Can a silent partner claim tax deductions?

I recently purchased a rental home with a silent partner that did not want to be listed on the deed or mortgage. Can the silent partner now claim expenses on the home for tax purposes?

I am hoping here that you have a partnership agreement written, signed and notarized. If so, then that question should have been answered in that document. If not, and the silent partner is not on the deed, I would question their legal right to claim tax deductions. Imagine if they were audited and the auditor requested proof of ownership. A tax consultant, however, may be able to work it out for you.

Silent Partners CAN claim depreciation, but as CampbellSimon says, you will need to document proof of ownership.

Not only can the silent partner claim tax deductions, you can use SPECIAL ALLOCATION to distribute deductions where they do the most good.

Let’s say that you are a beginning investor with relatively low income. You invest 50/50 with your angel investor. He or she has a much larger income and could use the depreciation to a greater advantage. So you split the rents 50/50, but your angel gets ALL the depreciation.

This can be a tricky tax move, so be sure to check with a CPA schooled in real estate issues in regard to income tax. But this can be a nice bone to throw to investors if the depreciation doesn’t mean that much to you.

Generally a special allocation must have some economic basis. you can’t just “spread around” the deductions wherever you want them every year.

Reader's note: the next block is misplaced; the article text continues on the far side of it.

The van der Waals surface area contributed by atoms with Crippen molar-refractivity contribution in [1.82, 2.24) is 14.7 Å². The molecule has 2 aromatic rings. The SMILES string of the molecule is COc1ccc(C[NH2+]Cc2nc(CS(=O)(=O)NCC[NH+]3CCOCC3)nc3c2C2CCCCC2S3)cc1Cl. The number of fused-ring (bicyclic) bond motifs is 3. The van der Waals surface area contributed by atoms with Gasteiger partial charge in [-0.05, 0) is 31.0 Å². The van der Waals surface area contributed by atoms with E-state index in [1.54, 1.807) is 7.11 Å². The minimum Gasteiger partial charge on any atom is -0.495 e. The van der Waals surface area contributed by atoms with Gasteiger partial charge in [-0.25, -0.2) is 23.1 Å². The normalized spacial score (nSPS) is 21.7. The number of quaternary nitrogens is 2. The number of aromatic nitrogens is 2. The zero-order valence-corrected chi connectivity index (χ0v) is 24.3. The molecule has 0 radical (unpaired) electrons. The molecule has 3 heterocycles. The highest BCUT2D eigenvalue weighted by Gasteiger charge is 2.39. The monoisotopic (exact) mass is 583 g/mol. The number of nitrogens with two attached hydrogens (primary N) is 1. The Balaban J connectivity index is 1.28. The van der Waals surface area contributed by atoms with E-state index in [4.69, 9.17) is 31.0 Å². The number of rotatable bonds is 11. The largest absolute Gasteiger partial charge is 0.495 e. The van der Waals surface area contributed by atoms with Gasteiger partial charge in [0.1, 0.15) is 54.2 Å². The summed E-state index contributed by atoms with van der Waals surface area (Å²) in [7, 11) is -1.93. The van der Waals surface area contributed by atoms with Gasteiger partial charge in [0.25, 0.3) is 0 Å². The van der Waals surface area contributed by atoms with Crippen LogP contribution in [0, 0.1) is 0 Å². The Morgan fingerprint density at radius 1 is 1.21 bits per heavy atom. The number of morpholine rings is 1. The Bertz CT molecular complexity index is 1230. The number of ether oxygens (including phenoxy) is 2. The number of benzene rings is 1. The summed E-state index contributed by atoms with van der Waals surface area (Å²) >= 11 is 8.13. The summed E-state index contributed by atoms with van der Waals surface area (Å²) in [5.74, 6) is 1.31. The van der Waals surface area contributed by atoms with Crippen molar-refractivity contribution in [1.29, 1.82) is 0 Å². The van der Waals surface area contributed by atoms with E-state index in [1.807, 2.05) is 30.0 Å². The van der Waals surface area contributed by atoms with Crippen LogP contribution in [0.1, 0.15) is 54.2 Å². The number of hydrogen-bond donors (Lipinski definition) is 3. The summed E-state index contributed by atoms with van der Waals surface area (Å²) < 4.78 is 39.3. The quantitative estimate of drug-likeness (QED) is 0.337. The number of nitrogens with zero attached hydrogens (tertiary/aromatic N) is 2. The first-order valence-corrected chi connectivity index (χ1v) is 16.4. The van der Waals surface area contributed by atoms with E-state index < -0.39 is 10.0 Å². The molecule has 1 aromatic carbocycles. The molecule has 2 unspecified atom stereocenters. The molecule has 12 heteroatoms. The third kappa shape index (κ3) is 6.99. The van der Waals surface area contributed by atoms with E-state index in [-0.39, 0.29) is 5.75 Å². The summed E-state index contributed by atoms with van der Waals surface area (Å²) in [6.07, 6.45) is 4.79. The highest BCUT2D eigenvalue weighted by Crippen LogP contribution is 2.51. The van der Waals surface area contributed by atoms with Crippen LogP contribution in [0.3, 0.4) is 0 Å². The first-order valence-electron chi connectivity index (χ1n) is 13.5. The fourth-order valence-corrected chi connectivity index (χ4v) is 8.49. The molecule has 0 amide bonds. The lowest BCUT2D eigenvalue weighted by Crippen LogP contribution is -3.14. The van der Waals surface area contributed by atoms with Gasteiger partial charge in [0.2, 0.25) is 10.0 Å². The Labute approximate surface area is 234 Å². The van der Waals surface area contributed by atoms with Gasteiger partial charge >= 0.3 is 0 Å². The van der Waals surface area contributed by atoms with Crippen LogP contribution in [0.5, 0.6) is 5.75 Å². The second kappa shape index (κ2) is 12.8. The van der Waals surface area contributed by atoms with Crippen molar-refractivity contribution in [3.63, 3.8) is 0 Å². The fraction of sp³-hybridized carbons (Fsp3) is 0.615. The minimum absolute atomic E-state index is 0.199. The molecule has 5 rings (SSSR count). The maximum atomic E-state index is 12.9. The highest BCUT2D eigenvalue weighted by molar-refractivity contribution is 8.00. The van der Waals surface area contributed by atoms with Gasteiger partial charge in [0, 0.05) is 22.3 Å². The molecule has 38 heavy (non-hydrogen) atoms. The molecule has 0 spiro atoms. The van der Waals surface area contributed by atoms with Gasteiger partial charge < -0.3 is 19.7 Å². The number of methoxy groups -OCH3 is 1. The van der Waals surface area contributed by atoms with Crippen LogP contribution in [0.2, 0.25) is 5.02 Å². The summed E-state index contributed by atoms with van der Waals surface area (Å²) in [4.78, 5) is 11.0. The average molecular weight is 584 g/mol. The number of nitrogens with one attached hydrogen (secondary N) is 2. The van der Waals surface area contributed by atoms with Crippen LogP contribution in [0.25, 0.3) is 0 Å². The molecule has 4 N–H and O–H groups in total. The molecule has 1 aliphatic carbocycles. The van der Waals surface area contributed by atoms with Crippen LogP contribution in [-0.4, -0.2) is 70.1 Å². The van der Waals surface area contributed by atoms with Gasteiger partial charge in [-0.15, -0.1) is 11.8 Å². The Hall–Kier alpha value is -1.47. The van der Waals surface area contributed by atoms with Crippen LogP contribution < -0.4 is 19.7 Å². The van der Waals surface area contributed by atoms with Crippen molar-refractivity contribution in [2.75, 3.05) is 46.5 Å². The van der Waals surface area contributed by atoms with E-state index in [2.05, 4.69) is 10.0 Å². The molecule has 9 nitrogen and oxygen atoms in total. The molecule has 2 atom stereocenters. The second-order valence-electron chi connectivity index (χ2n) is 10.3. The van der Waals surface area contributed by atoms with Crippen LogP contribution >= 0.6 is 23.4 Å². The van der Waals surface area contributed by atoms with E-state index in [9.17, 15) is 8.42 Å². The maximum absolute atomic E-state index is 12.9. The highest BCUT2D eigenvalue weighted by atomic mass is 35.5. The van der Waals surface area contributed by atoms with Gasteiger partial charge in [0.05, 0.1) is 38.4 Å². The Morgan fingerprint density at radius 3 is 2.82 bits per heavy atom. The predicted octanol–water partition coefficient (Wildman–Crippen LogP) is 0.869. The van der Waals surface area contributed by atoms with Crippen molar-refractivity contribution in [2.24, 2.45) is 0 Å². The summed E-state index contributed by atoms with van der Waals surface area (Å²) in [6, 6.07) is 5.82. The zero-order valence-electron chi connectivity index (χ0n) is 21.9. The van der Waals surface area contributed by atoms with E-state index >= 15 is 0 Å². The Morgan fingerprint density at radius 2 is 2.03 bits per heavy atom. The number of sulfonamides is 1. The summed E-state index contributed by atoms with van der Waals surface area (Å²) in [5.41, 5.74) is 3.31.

That’s called tax evasion.

To the question of “can” a silent partner take deductions. Of course he can.

You and I can have a handshake partnership or joint venture. We agree to conduct business a certain way, and we simply report our respective shares on our tax returns.

No partnership agreement or other document is required. I’m not saying that this is smart; in fact I would say that this is NOT smart, but it is perfectly legal.

The problem arises when you continually report losses. At some point you may have to substantiate these losses. Generally you can’t deduct losses unless you have some type of economic basis in the activity, sometimes referred to as the economic effect of the activity.

The fundamental principle for the economic effect is that for an allocation to have economic effect it must be consistent with the underlying economic arrangement of the partners (partnership agreement).

Absent a formal agreement, one of the tests is that the allocation received by the partner is independent of the tax impact to the partner. So keep this in mind when looking for a “special” allocation.

Best to put it in writing, cover every conceivable scenario, and sign it. And then stick to it.